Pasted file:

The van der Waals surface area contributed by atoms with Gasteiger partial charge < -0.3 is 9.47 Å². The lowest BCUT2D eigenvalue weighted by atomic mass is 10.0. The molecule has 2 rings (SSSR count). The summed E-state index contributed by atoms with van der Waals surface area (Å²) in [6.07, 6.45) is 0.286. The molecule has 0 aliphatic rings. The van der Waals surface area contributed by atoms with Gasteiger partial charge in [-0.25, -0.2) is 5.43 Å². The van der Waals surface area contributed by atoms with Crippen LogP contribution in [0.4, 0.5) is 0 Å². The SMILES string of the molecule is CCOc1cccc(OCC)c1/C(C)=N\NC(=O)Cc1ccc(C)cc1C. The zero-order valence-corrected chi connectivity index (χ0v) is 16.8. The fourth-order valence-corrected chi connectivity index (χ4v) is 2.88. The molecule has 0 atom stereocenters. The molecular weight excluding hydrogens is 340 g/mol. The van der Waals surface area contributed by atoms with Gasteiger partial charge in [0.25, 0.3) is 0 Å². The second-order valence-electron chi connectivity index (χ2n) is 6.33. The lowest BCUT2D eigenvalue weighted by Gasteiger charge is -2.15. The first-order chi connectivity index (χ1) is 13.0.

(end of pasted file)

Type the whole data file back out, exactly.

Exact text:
The van der Waals surface area contributed by atoms with Gasteiger partial charge < -0.3 is 9.47 Å². The lowest BCUT2D eigenvalue weighted by atomic mass is 10.0. The molecule has 2 rings (SSSR count). The summed E-state index contributed by atoms with van der Waals surface area (Å²) in [6.07, 6.45) is 0.286. The molecule has 0 aliphatic rings. The van der Waals surface area contributed by atoms with Gasteiger partial charge in [-0.25, -0.2) is 5.43 Å². The van der Waals surface area contributed by atoms with Crippen LogP contribution in [0.4, 0.5) is 0 Å². The SMILES string of the molecule is CCOc1cccc(OCC)c1/C(C)=N\NC(=O)Cc1ccc(C)cc1C. The zero-order valence-corrected chi connectivity index (χ0v) is 16.8. The fourth-order valence-corrected chi connectivity index (χ4v) is 2.88. The molecule has 0 atom stereocenters. The molecular weight excluding hydrogens is 340 g/mol. The van der Waals surface area contributed by atoms with Gasteiger partial charge in [0.25, 0.3) is 0 Å². The second-order valence-electron chi connectivity index (χ2n) is 6.33. The lowest BCUT2D eigenvalue weighted by Gasteiger charge is -2.15. The first-order chi connectivity index (χ1) is 13.0.